Case Study #2:
One patient who postured every morning during shaving. He started to shave himself and remained then, with the razor in his hand and a lifted arm, for hours in that position until his wife came in and "depositioned" him. Another example is a woman who, every morning by opening her wardrobe, remained in a position with a lifted arm keeping the door of the wardrobe in her hand.
Both patients were admitted into clinic where they did neither speak nor move at all. On admission it was possible to "position" their limbs in the most bizarre and uncomfortable positions against gravity without any resistance by the patients themselves. Once the examiner positioned the limbs into one particular position they remained in that position without showing even the slightest change.
These cases are typical examples of posturing and catalepsy where patients are well able to initate and execute movements but seem to be unable to return to the initial or resting position in order to start a new movement. [12]
Catatonic Schizophrenia - Uncle Wundt
"Active posturing" in a group of catatonic patients [12]

Related Disorders:
* Autistic Spectrum Disorder: This can be associated with Catatonic Schizophrenia through a range of physical and psychological conditions. They are best regarding as effects of underlying causes and not as causal entities. They share the fuzziness inherent in concepts defined only by a mix of behavioural features, even when operational criteria have been standardised, as with the ICD-10 classification. There is a marked overlap of the behavioural features of the two disorders. For example, motor stereotypies, mannerisms, rituals, mutism, echolalia and negativism, among others. [8]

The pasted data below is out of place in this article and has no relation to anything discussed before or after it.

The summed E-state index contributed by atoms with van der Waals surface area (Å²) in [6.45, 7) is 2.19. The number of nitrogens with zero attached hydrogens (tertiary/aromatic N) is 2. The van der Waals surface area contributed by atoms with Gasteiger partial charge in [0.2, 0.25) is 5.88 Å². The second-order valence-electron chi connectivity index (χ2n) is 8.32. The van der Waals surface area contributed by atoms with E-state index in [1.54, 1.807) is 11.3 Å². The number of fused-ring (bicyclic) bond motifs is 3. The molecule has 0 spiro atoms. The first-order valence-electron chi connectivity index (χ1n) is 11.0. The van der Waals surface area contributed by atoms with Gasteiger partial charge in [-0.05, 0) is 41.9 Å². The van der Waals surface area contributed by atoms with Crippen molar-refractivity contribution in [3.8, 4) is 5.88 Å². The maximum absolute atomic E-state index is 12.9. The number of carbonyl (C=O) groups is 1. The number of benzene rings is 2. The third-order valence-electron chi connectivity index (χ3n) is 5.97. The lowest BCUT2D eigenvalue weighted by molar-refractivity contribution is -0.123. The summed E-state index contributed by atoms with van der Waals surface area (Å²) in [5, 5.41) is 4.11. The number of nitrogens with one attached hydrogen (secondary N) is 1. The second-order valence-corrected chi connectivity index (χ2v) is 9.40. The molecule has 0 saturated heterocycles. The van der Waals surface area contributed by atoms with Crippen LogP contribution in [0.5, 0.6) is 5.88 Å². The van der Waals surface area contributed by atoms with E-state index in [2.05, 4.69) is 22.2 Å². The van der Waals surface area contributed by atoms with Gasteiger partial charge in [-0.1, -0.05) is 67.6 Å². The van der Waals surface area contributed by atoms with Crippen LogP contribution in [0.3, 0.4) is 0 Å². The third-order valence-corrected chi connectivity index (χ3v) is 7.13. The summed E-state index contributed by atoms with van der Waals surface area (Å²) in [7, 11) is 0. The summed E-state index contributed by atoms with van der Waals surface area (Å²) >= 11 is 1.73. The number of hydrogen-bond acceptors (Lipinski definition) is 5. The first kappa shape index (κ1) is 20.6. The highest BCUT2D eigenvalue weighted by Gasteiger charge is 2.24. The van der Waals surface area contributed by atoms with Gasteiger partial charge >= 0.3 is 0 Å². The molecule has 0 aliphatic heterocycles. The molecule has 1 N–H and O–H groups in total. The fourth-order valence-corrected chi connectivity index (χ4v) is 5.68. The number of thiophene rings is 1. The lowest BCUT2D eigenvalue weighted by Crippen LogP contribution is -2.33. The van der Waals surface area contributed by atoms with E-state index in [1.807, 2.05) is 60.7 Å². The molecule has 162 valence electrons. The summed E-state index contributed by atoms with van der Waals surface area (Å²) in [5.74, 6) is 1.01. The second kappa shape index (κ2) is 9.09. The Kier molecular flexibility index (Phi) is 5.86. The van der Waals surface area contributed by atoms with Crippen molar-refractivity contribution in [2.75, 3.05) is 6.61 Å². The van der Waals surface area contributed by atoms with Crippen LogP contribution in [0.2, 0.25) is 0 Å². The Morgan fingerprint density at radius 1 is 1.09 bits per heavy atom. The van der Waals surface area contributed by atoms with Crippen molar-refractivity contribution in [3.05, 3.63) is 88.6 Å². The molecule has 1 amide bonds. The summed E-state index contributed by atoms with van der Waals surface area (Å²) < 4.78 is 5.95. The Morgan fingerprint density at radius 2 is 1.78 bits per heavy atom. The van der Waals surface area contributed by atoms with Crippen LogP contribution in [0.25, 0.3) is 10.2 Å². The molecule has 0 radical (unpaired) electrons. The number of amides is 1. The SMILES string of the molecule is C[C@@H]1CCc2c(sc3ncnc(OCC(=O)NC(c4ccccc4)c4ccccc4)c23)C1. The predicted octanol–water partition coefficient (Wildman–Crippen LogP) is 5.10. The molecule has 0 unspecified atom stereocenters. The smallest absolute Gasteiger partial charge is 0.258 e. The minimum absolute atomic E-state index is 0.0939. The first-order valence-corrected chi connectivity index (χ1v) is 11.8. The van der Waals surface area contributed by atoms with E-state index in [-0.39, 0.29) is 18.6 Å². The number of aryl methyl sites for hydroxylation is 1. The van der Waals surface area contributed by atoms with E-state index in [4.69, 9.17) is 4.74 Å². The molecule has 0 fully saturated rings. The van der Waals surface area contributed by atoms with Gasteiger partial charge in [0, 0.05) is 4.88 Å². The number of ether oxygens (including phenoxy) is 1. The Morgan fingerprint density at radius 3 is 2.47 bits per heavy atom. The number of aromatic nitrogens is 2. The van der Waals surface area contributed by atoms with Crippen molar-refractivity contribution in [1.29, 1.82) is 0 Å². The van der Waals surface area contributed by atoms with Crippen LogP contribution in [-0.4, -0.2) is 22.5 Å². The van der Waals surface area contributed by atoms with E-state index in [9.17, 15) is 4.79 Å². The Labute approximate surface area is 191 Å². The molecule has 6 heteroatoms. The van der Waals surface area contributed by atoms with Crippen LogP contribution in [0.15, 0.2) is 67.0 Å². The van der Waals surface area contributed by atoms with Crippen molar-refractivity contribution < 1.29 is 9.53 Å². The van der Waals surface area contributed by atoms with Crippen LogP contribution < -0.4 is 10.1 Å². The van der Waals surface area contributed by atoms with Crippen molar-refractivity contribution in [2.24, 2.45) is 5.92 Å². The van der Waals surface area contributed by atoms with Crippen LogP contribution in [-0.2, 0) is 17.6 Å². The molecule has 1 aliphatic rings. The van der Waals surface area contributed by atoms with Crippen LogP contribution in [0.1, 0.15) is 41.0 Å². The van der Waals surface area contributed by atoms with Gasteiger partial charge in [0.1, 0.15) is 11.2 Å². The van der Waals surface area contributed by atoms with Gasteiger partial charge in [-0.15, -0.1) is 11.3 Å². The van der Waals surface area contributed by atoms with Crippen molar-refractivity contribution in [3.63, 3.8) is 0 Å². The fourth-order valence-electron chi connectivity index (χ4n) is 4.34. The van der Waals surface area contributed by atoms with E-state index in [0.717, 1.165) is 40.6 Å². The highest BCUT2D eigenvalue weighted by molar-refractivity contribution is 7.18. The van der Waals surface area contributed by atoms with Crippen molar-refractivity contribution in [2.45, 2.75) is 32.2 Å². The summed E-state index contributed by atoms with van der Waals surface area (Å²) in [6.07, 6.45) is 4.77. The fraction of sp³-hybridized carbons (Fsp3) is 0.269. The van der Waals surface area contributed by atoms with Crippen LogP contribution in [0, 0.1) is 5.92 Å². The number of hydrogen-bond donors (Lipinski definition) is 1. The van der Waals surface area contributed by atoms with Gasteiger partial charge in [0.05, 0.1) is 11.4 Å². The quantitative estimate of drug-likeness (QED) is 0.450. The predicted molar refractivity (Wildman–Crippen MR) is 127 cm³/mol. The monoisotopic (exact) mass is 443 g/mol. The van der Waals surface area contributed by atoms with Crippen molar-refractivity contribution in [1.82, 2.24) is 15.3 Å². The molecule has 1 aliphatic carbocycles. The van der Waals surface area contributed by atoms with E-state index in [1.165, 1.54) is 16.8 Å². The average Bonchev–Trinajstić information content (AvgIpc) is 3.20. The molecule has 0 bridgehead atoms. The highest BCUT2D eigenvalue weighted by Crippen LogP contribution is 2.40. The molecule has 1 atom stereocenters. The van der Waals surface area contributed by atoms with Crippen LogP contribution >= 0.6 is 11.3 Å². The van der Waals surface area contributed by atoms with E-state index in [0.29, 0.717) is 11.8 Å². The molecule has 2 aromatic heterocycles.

* Bipolar Disorder I & II: Both catatonic schizophrenia and bipolar disorder are categorized under Catatonia. [9] [15]
* Major Depression: 5%-50% of cases of catatonic schizophrenia occur in association with Mood Disorders. [10]
* Encephalitis Lethargica: In the early 1900s, a condition known variously as epidemic encephalitis, encephalitis lethargica, or Von Economo's disease was described. Case descriptions reported during this time bear striking similarities to our modern definitions of catatonia. [11]
* Schizophrenia: A lot of treatments/therapies offered for patients with catatonic schizophrenia are also used for other types of schizophrenia since a lot of the symptoms overlap.

Works cited:
[1] Catatonic Disorders
[2] Catatonic Scizophrenia
[3] About.com: Catatonic Schizophrenia
[4] Medicine.net: Schizophrenia Symptoms
[5]Catatonic Schizophrenia Causes Symptoms Information With Treatment
[6] Mental Health: Catatonic Schizophrenia Treatments
[7] Catatonic Schizophrenia and the Options for Treatment
[8] Catatonia in Autistic Spectrum Disorders
[9] About.com: What Are Catatonic Features?
[10] Major Depressive Disorder Specifiers
[11] Malignant Catatonia Secondary to Sporadic Encephalitis Lethargica
[12] What Catatonia Can Tell Us About "Top-down Modulation": A Neuropsychiatric Hypothesis
[13] Schizophrenia: Public Journal
[14] NFB: Collection
[15] Catatonia